Sci. STKE, 6 June 2006
NEUROSCIENCE Neurons Napping After Lunch
Increased extracellular glucose inhibits the electrical activity of hypothalamic orexin- and hypocretin-expressing neurons (orexin neurons) involved in regulating states of consciousness, metabolic rate, and appetite. However, the molecular mechanisms involved--and physiological relevance--have been unclear (see Scott et al.). Burdakov et al. performed whole-cell patch-clamp analysis on orexin neurons in brain slices from transgenic mice that selectively expressed enhanced green fluorescent protein in orexin neurons and found that spontaneous electrical activity was inhibited when extracellular glucose concentration was changed from 0.2 mM to 4.5 mM. Even moderate increases in glucose concentration (from 1 mM to 2.5 mM), consistent with fluctuations in interstitial brain glucose that occur between meals, were sufficient to hyperpolarize orexin neurons and decrease their firing rate. A combination of ion substitution, lack of sensitivity to intracellular calcium concentration, and biophysical analysis indicated that glucose activated a potassium leak channel; the effects of halothane and extracellular acidification implicated the TASK (TWIK-related acid-sensitive K+ channel) family of two-pore-domain potassium channels (TASK K2p). Single-channel analysis of channel biophysical properties and sensitivity to pH, and their insensitivity to ruthenium red, suggested that the channels were heteromers containing TASK3 subunits, a conclusion supported by immunocytochemical analysis. Inhibition of orexin neurons did not depend on glucose entry, changes in intracellular calcium, or changes in intracellular ATP. Thus, the authors have identified a previously unknown mechanism whereby hypothalamic neurons respond to physiologically relevant fluctuations in extracellular glucose.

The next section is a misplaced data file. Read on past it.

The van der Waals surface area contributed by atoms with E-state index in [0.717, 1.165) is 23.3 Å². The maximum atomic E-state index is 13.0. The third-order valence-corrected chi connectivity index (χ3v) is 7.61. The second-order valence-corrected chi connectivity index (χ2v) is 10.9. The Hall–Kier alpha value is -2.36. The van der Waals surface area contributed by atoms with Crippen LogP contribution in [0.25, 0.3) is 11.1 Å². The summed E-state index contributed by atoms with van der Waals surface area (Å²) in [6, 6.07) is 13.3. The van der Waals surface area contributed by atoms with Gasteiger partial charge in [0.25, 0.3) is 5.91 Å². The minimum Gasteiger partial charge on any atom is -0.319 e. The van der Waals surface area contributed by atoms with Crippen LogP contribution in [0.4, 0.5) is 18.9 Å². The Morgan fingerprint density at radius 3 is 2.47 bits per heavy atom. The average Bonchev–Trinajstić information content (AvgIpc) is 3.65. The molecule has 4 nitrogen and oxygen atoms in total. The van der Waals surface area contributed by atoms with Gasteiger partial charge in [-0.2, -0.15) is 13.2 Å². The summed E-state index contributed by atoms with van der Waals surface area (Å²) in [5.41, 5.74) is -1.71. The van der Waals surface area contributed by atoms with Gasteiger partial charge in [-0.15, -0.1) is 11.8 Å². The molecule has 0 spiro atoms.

D. Burdakov, L. T. Jensen, H. Alexopoulos, R. H. Williams, I. M. Fearon, I. O'Kelly, O. Gerasimenko, L. Fugger, A. Verkhratsky, Tandem-pore K+ channels mediate inhibition of orexin neurons by glucose. Neuron 50, 711-722 (2006). [PubMed]
M. M. Scott, J. N. Marcus, J. K. Elmquist, Orexin neurons and the TASK of glucosensing. Neuron 50, 665-667 (2006). [PubMed]
Citation: Neurons Napping After Lunch. Sci. STKE 2006, tw188 (2006).
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